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Diary of a Decade

Oil-dependence has quickened the search for alternative energy sources. The building of nuclear power stations has speeded-up, bringing with it threats to the environment and to basic democratic freedoms. Opposition has risen to the challenge and the conflict is likely to be the West's biggest domestic issue of the 80s.


Death of Gamel Abdel Nasser, premier since 1954. Major Arab leader. Hastened the formal European decolonization of Third World through the Anglo-French debacle at Suez. Fierce proponent of non-alignment of Third World.

Election of Salvador Allende, the first Marxist to win a presidential election in a western democracy and rule by popular consent.

Palestinian camps wiped out by Jordanian army after heavy fighting, giving rise to the Palestinian Black September movement.

Prince Sihanouk, an adept neutralist, is ousted by pro-US army leaders. Nixon orders the saturation bombing of the Plain of Jars.


President Milton Obote overthrown in military coup by General Idi Amin. Elections promised within a year. Tribal killings begin.

West Pakistan army invades rebellious East Pakistan. India declares war, defeats Pakistan army and establishes independent state of Bangladesh. Ten million refugees and 1 1/2 million deaths from famine, disease and war.

Petroleum companies declare buyers market for oil is over as Gulf States demand and get substantial price increases, while President Gaddaffi of Libya obtains even more company concessions on price and ownership of national refineries.

The Shah celebrates the twentyfifth centenary of the founding of Persian Empire in orgy of conspicuous consumption.

Recognises mainland China.

Mao Tse Tung launches another cultural revolution five years after first. Army totally reorganised. Most senior ministers including Lin Piao deposed. 'Continual revolution' declared.

Dollar dramatically devalued, reducing national reserves of most countries. Helped pay for Vietnam war.


African tribal conflicts flare up as Huto rebellion is met with vicious reprisals from ruling Tutsi. 80,000 slaughtered.

Farming land held out of production. Soviet grain purchases of quarter of wheat crop brings high world prices and helps initiate world inflationary spiral.

Many years of drought combined with high world food prices and land-use for cash-crop exports brings famine to Sahelian people, Estimated 50,000-100,000 deaths.

Stockholm Conference on Environment recognises that over consumption by developed world brings waste and pollution while depriving poor world of basic needs.


Military coup against President Allende fomented and encouraged by CIA and US multinational company, ITT. Pinochet heads ruling military junta. Many believe radical change through ballot box no longer possible.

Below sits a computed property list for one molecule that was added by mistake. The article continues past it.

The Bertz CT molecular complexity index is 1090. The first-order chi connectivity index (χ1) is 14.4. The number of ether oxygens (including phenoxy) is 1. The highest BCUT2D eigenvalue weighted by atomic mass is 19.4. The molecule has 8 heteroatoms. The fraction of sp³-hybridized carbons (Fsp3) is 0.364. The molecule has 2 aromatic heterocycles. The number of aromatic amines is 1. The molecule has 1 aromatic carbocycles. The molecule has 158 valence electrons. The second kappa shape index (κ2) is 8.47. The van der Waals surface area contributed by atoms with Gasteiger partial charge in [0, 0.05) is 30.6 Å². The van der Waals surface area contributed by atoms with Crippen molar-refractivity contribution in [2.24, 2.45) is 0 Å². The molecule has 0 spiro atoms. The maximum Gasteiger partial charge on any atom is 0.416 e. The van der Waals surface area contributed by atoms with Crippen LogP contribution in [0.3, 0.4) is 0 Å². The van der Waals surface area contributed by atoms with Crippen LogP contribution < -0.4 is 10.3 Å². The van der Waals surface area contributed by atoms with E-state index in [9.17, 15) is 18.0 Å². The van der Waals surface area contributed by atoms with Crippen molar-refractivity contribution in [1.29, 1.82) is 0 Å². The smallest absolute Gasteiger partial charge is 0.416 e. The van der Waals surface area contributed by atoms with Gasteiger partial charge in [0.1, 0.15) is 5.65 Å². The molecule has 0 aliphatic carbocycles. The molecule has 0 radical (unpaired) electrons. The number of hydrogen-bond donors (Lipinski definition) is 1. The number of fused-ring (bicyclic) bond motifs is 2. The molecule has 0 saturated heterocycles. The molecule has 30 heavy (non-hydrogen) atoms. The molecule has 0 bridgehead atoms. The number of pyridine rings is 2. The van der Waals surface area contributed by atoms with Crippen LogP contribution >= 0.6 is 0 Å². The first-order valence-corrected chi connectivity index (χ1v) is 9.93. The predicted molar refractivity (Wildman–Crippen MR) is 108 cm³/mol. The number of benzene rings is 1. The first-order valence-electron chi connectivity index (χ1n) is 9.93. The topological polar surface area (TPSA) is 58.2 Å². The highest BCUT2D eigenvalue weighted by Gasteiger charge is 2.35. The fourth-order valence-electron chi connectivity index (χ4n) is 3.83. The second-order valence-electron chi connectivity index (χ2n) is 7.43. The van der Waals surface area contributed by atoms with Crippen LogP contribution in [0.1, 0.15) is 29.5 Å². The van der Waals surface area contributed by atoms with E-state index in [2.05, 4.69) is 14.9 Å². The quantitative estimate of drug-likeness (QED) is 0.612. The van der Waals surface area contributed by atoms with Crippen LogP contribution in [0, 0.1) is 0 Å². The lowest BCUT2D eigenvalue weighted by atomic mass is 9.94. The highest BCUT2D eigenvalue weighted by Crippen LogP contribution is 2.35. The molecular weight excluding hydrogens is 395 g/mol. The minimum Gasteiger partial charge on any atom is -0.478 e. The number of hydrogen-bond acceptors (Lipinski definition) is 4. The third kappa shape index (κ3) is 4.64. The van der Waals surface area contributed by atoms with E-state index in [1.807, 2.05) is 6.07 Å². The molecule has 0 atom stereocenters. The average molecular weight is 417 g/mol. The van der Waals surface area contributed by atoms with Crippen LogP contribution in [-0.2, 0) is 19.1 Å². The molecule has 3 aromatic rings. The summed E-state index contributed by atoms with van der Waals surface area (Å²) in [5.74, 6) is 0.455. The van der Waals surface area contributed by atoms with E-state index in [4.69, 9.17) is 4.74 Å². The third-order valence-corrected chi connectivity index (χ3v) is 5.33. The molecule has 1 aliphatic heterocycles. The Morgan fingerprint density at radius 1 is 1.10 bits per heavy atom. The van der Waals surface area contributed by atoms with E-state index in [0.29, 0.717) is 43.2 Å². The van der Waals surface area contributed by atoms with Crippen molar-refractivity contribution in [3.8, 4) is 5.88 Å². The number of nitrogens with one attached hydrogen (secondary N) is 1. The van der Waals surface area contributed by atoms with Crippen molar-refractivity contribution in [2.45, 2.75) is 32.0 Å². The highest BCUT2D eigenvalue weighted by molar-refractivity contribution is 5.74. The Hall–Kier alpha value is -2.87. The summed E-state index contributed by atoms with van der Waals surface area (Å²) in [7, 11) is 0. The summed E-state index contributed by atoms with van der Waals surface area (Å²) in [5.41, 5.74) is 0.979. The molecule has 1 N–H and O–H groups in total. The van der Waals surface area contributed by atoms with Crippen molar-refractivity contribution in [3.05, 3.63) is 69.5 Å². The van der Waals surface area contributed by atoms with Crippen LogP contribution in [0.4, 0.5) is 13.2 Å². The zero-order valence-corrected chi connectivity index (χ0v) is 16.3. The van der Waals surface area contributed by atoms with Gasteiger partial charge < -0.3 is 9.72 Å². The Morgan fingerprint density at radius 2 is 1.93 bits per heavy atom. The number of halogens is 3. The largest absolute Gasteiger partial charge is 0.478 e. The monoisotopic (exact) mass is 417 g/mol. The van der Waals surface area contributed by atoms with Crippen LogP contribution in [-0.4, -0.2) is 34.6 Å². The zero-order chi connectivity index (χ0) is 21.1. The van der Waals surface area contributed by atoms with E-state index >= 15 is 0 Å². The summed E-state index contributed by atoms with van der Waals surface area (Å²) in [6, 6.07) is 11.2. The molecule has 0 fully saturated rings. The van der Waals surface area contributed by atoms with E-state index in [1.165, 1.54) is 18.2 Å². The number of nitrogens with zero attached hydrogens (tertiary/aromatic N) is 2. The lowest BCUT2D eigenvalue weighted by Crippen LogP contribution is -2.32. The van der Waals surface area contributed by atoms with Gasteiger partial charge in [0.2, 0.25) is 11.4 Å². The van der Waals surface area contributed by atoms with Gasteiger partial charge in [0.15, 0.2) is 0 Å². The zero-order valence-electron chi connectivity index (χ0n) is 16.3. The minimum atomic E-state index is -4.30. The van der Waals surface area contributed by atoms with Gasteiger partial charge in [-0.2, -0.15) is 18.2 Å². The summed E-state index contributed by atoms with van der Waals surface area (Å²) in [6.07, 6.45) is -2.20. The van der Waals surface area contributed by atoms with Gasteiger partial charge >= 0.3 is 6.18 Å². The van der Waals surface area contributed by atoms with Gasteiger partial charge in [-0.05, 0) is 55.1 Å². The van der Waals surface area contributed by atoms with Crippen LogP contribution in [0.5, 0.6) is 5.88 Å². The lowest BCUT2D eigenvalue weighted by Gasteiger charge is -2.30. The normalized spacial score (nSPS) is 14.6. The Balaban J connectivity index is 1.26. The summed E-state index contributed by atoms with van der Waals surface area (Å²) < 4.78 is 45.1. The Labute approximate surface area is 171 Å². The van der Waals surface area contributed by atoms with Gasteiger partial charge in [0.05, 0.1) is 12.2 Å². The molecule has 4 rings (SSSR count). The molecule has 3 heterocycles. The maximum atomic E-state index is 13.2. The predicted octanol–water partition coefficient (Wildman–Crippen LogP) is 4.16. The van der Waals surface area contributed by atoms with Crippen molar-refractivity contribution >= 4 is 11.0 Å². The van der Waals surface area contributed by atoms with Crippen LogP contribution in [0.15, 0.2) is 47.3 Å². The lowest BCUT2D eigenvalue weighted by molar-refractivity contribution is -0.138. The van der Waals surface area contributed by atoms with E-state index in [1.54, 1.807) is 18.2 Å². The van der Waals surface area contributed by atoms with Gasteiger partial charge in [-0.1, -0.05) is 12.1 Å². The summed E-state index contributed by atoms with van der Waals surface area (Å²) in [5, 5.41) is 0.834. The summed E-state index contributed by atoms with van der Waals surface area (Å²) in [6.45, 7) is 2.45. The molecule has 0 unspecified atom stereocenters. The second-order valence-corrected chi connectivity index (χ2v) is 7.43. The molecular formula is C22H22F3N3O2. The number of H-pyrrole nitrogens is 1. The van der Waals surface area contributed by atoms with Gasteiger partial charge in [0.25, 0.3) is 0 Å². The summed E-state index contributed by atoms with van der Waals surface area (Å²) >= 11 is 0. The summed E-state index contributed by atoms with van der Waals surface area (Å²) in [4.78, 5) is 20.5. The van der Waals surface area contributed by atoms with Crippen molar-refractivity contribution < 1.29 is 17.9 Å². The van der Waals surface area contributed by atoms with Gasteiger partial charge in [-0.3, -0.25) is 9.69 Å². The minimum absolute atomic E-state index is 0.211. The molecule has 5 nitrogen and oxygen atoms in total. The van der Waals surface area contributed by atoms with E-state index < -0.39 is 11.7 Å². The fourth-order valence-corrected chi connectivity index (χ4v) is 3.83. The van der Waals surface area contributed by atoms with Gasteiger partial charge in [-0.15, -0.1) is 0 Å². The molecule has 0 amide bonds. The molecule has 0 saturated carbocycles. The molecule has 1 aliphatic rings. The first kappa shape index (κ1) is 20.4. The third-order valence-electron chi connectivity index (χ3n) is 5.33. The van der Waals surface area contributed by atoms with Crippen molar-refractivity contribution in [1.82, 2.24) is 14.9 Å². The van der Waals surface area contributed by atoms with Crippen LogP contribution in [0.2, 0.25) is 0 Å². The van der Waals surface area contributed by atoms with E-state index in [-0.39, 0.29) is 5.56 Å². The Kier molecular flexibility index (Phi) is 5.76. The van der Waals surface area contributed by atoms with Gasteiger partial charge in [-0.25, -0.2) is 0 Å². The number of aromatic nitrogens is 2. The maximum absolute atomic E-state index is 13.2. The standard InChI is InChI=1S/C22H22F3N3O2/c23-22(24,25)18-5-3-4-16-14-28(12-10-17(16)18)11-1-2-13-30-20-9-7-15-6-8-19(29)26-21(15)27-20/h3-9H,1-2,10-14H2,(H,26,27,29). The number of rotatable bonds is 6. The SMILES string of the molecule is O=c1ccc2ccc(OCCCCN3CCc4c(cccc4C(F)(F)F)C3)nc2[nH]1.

After the Yom Kippur War between Israel and Egypt, Arabs Pressurize Israeli allies through raising oil prices. OPEC increases prices 450 per cent in a year, bringing extra $60 billion revenue.

Popular pressure leads to resigna tion of military government anc return of General Peron - tc overwhelming public acclaim.

Famine, greatly aggravated by official neglect and world fooc prices, affects four million, Estimated 100,000 died.


ETHIOPIA A creeping coup d'etat over six months ousts Emperor Hailie Selassie. Replaced by military committee - the Dergue which despite internal dissensions has redistributed power and land.

Costly wars in African colonies, particularly Mozambique, brings army revolt and installation of General Spinola. New government announces independence for Mozambique, Angola and Guinea Bissau.

The Watergate cover up finally leads to resignation of President Nixon. Disillusionment with Washington paves way for Carter.

Budapest Population Conference recognizes that rapid population growth is more the result of poverty than the cause and that the best contraceptive is a more equitable distribution of income and social services.
Rome Food Conference reveals more than enough food in world despite spate of famines and bad weather. Fertilizer and food reserves established for Third World use.
Sixth Special Session of the General Assembly approved need for a New International Economic Order, rallying point for Third World pressure to establish fairer trading terms with industrialised countries.

Publication of 'Redistribution with Growth' provides damning evidence that high growth rates of some developing countries had brought no reduction in numbers of poor. The belief in wealth 'trickling down' could no longer be sustained, positive redistribution policies needed to end absolute poverty.


Successful resistance by people of Vietnam, Cambodia and Laos brings withdrawal by the USA after eleven years of military intervention.

Communal war that continued for rest of decade began with clash at Sidon between right-wing Christian Falangists and left-wing Palestinian Moslems.

In national elections half the representatives, including some ministers, lost seats. Vindication of one party democracy. President Julius Nyerere, Africa's foremost socialist thinker, voted into office for fourth and final term.

Invasion of this former Portuguese colony by Indonesian forces leads to guerilla war with tens of thousands of deaths.

Mrs. Gandhi declares State of Emergency, invoking Internal Security Acts to arrest opposition leaders without trial. Compulsory sterilisation campaign begins.

International Women's Year-one of the most under-funded and unknown of the U.N. years of the decade, despite the rise of a significant and articulate feminist movement in the Western World.


Cuban troops evict invading South African army. The first precedent for non-Western military intervention in Africa.